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Microwaves. How long have microwaves been around?.

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how long have microwaves been around
How long have microwaves been around?
  • In 1945, Dr. Perry Spencer, a scientist, was working in a lab when he felt some heat on his hand. The heat was coming from microwaves. These were being emitted from a nearby vacuum tube. Dr. Spencer was curious and place a chocolate bar near the tube. Within seconds, the chocolate melted. That sticky mess was the beginning of a brilliant idea – the microwave!
how does a microwave work
How Does a Microwave Work?
  • The microwave oven generates electromagnetic waves (called microwaves) which makes water move. This motion leads to friction, and friction leads to heating.

Motion Friction Heat

how does a microwave work1
How Does a Microwave Work?
  • This heat starts on the outside of the food and moves in.
  • The denser the food the longer it will take to cook.
    • Water will heat faster than a burrito, because a burrito is more dense than water.
what are the advantages of having a microwave
What are the advantages of having a microwave?
  • Faster
  • Retains Nutrients
  • Tastes Better
  • Defrost Meat
  • Softens brown sugar (Put 1C. of water in microwave)
  • Plumps Raisins
  • Freshens snacks and chips
  • Eliminates extra oils and fats in preparing foods
  • Made a impacted on today’s lifestyle and cooking habits
  • Cook’s food quickly with high quality
what are microwaves attracted to
What are microwaves attracted to?
  • Fat
  • Sugar
  • Water Molecules
acceptable dishes for the microwave
Acceptable dishes for the microwave
  • Glass
  • Paper
  • Plastic
  • Microwaveable Dishes
unacceptable dishes
Unacceptable Dishes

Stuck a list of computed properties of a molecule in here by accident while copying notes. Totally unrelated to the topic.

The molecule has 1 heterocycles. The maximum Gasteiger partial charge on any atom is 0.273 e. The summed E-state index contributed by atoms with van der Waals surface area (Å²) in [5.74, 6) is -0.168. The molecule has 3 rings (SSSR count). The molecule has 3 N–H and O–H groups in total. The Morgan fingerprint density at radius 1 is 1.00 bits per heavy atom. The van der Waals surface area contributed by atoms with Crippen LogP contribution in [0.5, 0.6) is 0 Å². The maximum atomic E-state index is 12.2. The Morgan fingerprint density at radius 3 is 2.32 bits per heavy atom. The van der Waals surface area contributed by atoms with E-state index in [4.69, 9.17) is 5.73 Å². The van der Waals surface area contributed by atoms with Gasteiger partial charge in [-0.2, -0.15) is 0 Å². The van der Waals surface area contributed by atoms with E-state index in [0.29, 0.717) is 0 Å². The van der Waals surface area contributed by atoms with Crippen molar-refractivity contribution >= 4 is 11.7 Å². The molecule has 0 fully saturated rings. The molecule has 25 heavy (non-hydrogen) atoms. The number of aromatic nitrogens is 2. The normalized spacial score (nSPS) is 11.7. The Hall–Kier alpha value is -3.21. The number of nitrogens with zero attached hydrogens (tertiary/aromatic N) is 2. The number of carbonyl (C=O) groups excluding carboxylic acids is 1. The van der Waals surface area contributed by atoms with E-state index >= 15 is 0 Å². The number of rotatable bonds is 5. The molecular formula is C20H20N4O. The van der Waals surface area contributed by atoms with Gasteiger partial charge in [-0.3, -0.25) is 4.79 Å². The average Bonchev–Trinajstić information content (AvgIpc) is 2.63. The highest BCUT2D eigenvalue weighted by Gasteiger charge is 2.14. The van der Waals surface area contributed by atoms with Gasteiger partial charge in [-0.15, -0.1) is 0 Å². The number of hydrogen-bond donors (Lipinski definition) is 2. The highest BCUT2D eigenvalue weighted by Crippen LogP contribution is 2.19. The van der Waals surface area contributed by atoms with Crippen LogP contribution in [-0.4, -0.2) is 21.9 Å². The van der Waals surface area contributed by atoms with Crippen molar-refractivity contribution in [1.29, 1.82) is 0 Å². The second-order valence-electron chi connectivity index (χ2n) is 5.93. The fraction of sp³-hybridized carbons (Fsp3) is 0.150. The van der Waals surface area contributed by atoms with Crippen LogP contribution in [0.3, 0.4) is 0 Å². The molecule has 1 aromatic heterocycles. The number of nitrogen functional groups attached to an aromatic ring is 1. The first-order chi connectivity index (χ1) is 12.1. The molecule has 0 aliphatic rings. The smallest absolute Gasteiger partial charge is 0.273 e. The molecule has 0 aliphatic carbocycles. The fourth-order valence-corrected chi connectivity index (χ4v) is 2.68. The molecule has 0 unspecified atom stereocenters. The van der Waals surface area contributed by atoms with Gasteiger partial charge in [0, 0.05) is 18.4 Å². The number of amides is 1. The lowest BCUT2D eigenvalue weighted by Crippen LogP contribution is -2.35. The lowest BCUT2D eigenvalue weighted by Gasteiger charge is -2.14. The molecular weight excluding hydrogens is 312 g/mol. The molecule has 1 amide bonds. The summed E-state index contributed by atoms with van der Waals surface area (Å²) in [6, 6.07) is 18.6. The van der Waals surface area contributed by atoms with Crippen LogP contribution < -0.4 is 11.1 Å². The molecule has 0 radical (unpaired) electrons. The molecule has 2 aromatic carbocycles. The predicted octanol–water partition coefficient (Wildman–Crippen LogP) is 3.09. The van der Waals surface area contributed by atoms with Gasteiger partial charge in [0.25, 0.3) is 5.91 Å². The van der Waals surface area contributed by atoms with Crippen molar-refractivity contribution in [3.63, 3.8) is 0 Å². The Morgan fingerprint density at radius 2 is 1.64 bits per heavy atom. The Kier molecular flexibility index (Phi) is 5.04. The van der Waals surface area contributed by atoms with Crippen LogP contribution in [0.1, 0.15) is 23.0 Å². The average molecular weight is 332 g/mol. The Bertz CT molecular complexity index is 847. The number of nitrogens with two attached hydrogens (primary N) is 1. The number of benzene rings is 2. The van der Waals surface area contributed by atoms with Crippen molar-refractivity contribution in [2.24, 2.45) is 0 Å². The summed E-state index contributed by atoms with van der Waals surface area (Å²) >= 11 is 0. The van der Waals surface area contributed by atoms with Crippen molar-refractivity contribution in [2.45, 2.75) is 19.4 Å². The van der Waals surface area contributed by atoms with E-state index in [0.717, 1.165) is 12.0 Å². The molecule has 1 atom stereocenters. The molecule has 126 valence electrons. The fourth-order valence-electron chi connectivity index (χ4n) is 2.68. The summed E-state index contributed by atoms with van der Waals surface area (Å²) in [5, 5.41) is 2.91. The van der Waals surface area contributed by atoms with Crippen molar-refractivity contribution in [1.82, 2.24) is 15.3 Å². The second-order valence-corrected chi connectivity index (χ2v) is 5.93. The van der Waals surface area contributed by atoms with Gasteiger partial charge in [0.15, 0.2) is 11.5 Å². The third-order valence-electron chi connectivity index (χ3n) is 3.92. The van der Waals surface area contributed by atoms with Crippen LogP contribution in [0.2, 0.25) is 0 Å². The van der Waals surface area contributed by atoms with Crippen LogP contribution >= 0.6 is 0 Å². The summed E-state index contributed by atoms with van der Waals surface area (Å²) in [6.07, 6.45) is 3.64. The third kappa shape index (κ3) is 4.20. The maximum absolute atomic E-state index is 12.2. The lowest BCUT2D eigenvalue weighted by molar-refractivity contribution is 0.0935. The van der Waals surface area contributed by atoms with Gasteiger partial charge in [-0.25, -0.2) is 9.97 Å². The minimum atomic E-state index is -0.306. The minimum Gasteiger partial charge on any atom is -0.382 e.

• Metal
  • Dishes with gold or silver on it
acceptable coverings
Acceptable Coverings
  • Paper Towels- to absorb moisture, spatters, and spills
  • Wax Paper- Holds in some of the moisture
  • Plastic Wrap- holds in moistures
foods that should not be microwaved
Foods that should not be microwaved
  • Eggs in a shell
  • Pancakes-they don’t get a crust on them.
  • Canning foods -does not get high enough temperature or have enough pressure.
  • Deep-fry foods- fat can not be controlled
  • Large amounts of food- Takes to long, not as efficient
techniques
Techniques
  • Stirring: To pull heated part of the food to the center.
  • Turning Over: To microwave all sides.
  • Standing time: To allow the foods to complete its cooking (place directly on counter).
  • Shielding: Small pieces
  • Covering:
    • A: Retains nutrients
    • B. Holds in moisture
    • C. Speeds up cooking
slide13
Arrange food in circular shape: to make cooking even
  • Rotating: Makes cooking even
  • Pricking: (egg yolks and potatoes) to keep from exploding.
  • Select foods of the same size: cooks evenly
burns
Burns
  • To prevent
    • Food can create hot containers
    • Items can explode (egg, potatoes). Pierce them with fork.
    • Lifting the cover or plastic from the food can cause a burn.
    • Hot steam escaping can cause a burn.
cooking tips
Cooking Tips
  • When cooking in the microwave, the volume of the food (small versus large potatoes); and the quantity or number will increase cooking and standing time.
  • Standing time at the end of cooking allows for foods to continue to cook when removed.
superheating
Superheating
  • http://www.phys.unsw.edu.au/~jw/superheating.html
  • http://www.colorado.edu/physics/2000/microwaves/index.html
  • Learning how microwaves works.